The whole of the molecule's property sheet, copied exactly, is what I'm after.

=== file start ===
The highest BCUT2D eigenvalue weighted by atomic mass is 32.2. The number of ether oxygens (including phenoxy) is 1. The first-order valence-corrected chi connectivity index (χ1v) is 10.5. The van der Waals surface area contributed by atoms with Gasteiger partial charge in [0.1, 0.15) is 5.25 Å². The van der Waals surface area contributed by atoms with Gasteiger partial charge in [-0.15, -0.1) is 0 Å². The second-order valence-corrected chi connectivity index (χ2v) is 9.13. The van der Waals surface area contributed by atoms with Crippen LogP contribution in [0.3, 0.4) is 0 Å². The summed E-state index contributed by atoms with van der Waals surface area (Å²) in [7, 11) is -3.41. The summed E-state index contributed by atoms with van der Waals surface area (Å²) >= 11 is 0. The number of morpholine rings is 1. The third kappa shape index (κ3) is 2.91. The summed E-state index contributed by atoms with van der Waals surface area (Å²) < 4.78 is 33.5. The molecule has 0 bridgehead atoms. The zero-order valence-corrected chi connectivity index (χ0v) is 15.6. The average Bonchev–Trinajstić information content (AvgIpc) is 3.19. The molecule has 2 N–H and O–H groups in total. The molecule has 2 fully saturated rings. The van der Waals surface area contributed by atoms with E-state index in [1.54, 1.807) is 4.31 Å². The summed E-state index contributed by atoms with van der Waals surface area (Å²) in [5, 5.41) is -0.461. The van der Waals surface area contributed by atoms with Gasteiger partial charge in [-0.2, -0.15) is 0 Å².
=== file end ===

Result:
The highest BCUT2D eigenvalue weighted by atomic mass is 32.2. The number of ether oxygens (including phenoxy) is 1. The first-order valence-corrected chi connectivity index (χ1v) is 10.5. The van der Waals surface area contributed by atoms with Gasteiger partial charge in [0.1, 0.15) is 5.25 Å². The van der Waals surface area contributed by atoms with Gasteiger partial charge in [-0.15, -0.1) is 0 Å². The second-order valence-corrected chi connectivity index (χ2v) is 9.13. The van der Waals surface area contributed by atoms with Crippen LogP contribution in [0.3, 0.4) is 0 Å². The summed E-state index contributed by atoms with van der Waals surface area (Å²) in [7, 11) is -3.41. The summed E-state index contributed by atoms with van der Waals surface area (Å²) >= 11 is 0. The number of morpholine rings is 1. The third kappa shape index (κ3) is 2.91. The summed E-state index contributed by atoms with van der Waals surface area (Å²) < 4.78 is 33.5. The molecule has 0 bridgehead atoms. The zero-order valence-corrected chi connectivity index (χ0v) is 15.6. The average Bonchev–Trinajstić information content (AvgIpc) is 3.19. The molecule has 2 N–H and O–H groups in total. The molecule has 2 fully saturated rings. The van der Waals surface area contributed by atoms with E-state index in [1.54, 1.807) is 4.31 Å². The summed E-state index contributed by atoms with van der Waals surface area (Å²) in [5, 5.41) is -0.461. The van der Waals surface area contributed by atoms with Gasteiger partial charge in [-0.2, -0.15) is 0 Å².